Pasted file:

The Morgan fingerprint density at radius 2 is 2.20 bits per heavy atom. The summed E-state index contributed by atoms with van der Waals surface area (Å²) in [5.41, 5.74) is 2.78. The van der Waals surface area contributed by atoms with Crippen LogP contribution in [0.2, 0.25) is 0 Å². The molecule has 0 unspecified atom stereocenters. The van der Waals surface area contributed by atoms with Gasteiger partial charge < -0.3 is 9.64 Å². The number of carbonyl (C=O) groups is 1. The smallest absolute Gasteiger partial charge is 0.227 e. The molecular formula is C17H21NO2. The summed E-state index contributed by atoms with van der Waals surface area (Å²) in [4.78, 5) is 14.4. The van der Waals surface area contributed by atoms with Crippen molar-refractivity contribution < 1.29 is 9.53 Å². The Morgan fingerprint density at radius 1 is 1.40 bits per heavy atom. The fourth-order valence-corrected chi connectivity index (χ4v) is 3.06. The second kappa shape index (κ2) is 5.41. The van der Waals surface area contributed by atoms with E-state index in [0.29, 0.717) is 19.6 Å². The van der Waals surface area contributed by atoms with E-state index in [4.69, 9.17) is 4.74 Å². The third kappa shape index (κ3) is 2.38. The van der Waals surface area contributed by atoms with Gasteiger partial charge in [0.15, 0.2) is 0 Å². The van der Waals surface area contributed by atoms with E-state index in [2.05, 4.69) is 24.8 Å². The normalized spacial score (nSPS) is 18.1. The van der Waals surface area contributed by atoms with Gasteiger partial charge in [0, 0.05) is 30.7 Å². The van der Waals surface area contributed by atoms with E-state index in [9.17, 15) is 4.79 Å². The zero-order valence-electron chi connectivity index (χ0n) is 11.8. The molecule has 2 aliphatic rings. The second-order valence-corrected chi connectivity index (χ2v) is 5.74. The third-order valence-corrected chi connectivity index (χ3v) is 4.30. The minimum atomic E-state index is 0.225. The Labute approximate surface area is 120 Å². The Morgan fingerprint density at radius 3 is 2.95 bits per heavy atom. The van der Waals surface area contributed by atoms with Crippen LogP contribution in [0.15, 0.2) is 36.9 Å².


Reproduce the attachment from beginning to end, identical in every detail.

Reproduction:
The Morgan fingerprint density at radius 2 is 2.20 bits per heavy atom. The summed E-state index contributed by atoms with van der Waals surface area (Å²) in [5.41, 5.74) is 2.78. The van der Waals surface area contributed by atoms with Crippen LogP contribution in [0.2, 0.25) is 0 Å². The molecule has 0 unspecified atom stereocenters. The van der Waals surface area contributed by atoms with Gasteiger partial charge < -0.3 is 9.64 Å². The number of carbonyl (C=O) groups is 1. The smallest absolute Gasteiger partial charge is 0.227 e. The molecular formula is C17H21NO2. The summed E-state index contributed by atoms with van der Waals surface area (Å²) in [4.78, 5) is 14.4. The van der Waals surface area contributed by atoms with Crippen molar-refractivity contribution < 1.29 is 9.53 Å². The Morgan fingerprint density at radius 1 is 1.40 bits per heavy atom. The fourth-order valence-corrected chi connectivity index (χ4v) is 3.06. The second kappa shape index (κ2) is 5.41. The van der Waals surface area contributed by atoms with E-state index in [0.29, 0.717) is 19.6 Å². The van der Waals surface area contributed by atoms with E-state index in [4.69, 9.17) is 4.74 Å². The third kappa shape index (κ3) is 2.38. The van der Waals surface area contributed by atoms with Gasteiger partial charge in [0.15, 0.2) is 0 Å². The van der Waals surface area contributed by atoms with E-state index in [2.05, 4.69) is 24.8 Å². The normalized spacial score (nSPS) is 18.1. The van der Waals surface area contributed by atoms with Gasteiger partial charge in [0, 0.05) is 30.7 Å². The van der Waals surface area contributed by atoms with E-state index in [9.17, 15) is 4.79 Å². The zero-order valence-electron chi connectivity index (χ0n) is 11.8. The molecule has 2 aliphatic rings. The second-order valence-corrected chi connectivity index (χ2v) is 5.74. The third-order valence-corrected chi connectivity index (χ3v) is 4.30. The minimum atomic E-state index is 0.225. The Labute approximate surface area is 120 Å². The Morgan fingerprint density at radius 3 is 2.95 bits per heavy atom. The van der Waals surface area contributed by atoms with Crippen LogP contribution in [0.15, 0.2) is 36.9 Å².